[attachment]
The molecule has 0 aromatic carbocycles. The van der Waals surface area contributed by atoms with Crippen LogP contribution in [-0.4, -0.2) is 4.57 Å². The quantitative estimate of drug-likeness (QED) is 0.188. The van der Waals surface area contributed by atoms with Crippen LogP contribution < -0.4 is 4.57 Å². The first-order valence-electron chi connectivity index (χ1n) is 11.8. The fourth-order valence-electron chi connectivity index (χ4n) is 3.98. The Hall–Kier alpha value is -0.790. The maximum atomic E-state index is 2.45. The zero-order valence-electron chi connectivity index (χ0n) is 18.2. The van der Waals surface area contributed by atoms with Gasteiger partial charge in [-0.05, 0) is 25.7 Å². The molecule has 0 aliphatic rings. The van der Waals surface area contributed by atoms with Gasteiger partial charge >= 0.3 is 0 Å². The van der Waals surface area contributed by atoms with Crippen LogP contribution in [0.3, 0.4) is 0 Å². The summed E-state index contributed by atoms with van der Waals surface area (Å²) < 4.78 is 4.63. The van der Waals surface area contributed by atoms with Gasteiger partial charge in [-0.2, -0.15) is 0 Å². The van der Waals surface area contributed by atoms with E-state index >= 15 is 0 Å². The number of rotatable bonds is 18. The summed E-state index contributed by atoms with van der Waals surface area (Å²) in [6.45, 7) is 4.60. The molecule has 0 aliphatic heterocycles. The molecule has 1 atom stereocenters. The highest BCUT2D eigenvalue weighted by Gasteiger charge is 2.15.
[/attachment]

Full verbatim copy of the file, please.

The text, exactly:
The molecule has 0 aromatic carbocycles. The van der Waals surface area contributed by atoms with Crippen LogP contribution in [-0.4, -0.2) is 4.57 Å². The quantitative estimate of drug-likeness (QED) is 0.188. The van der Waals surface area contributed by atoms with Crippen LogP contribution < -0.4 is 4.57 Å². The first-order valence-electron chi connectivity index (χ1n) is 11.8. The fourth-order valence-electron chi connectivity index (χ4n) is 3.98. The Hall–Kier alpha value is -0.790. The maximum atomic E-state index is 2.45. The zero-order valence-electron chi connectivity index (χ0n) is 18.2. The van der Waals surface area contributed by atoms with Gasteiger partial charge in [-0.05, 0) is 25.7 Å². The molecule has 0 aliphatic rings. The van der Waals surface area contributed by atoms with Gasteiger partial charge >= 0.3 is 0 Å². The van der Waals surface area contributed by atoms with Crippen LogP contribution in [0.3, 0.4) is 0 Å². The summed E-state index contributed by atoms with van der Waals surface area (Å²) < 4.78 is 4.63. The van der Waals surface area contributed by atoms with Gasteiger partial charge in [-0.2, -0.15) is 0 Å². The van der Waals surface area contributed by atoms with E-state index >= 15 is 0 Å². The number of rotatable bonds is 18. The summed E-state index contributed by atoms with van der Waals surface area (Å²) in [6.45, 7) is 4.60. The molecule has 0 aliphatic heterocycles. The molecule has 1 atom stereocenters. The highest BCUT2D eigenvalue weighted by Gasteiger charge is 2.15.